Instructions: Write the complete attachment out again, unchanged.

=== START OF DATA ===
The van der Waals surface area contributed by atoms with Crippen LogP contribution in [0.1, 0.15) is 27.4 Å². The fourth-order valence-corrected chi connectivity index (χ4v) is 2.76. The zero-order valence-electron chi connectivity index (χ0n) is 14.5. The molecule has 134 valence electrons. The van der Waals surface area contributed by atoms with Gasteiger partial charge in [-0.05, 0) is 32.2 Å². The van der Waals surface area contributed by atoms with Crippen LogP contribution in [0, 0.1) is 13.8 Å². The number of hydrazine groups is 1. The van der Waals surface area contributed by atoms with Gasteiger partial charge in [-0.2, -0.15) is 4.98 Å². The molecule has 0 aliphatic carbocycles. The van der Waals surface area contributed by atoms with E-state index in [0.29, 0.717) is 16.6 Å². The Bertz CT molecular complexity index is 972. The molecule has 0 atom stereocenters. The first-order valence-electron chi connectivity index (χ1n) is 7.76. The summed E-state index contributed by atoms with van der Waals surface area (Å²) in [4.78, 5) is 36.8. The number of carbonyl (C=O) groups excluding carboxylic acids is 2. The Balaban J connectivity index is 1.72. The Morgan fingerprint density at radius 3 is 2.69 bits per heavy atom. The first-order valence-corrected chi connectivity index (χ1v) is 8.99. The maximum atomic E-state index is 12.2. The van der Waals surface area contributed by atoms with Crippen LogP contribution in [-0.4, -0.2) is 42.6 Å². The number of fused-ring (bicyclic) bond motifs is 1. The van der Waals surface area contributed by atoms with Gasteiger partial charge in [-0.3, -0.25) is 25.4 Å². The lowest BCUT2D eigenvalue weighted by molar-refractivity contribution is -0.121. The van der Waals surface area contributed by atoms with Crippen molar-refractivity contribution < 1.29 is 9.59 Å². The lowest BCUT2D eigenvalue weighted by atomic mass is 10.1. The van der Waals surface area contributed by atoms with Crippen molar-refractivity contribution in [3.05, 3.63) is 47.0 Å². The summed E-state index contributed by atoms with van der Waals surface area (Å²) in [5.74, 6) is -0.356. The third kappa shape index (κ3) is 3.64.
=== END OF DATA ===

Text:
The van der Waals surface area contributed by atoms with Crippen LogP contribution in [0.1, 0.15) is 27.4 Å². The fourth-order valence-corrected chi connectivity index (χ4v) is 2.76. The zero-order valence-electron chi connectivity index (χ0n) is 14.5. The molecule has 134 valence electrons. The van der Waals surface area contributed by atoms with Gasteiger partial charge in [-0.05, 0) is 32.2 Å². The van der Waals surface area contributed by atoms with Crippen LogP contribution in [0, 0.1) is 13.8 Å². The number of hydrazine groups is 1. The van der Waals surface area contributed by atoms with Gasteiger partial charge in [-0.2, -0.15) is 4.98 Å². The molecule has 0 aliphatic carbocycles. The van der Waals surface area contributed by atoms with E-state index in [0.29, 0.717) is 16.6 Å². The Bertz CT molecular complexity index is 972. The molecule has 0 atom stereocenters. The first-order valence-electron chi connectivity index (χ1n) is 7.76. The summed E-state index contributed by atoms with van der Waals surface area (Å²) in [4.78, 5) is 36.8. The number of carbonyl (C=O) groups excluding carboxylic acids is 2. The Balaban J connectivity index is 1.72. The Morgan fingerprint density at radius 3 is 2.69 bits per heavy atom. The first-order valence-corrected chi connectivity index (χ1v) is 8.99. The maximum atomic E-state index is 12.2. The van der Waals surface area contributed by atoms with Crippen LogP contribution in [-0.4, -0.2) is 42.6 Å². The number of fused-ring (bicyclic) bond motifs is 1. The van der Waals surface area contributed by atoms with Gasteiger partial charge in [-0.3, -0.25) is 25.4 Å². The lowest BCUT2D eigenvalue weighted by molar-refractivity contribution is -0.121. The van der Waals surface area contributed by atoms with Crippen molar-refractivity contribution < 1.29 is 9.59 Å². The lowest BCUT2D eigenvalue weighted by atomic mass is 10.1. The van der Waals surface area contributed by atoms with Crippen molar-refractivity contribution in [3.05, 3.63) is 47.0 Å². The summed E-state index contributed by atoms with van der Waals surface area (Å²) in [5.74, 6) is -0.356. The third kappa shape index (κ3) is 3.64.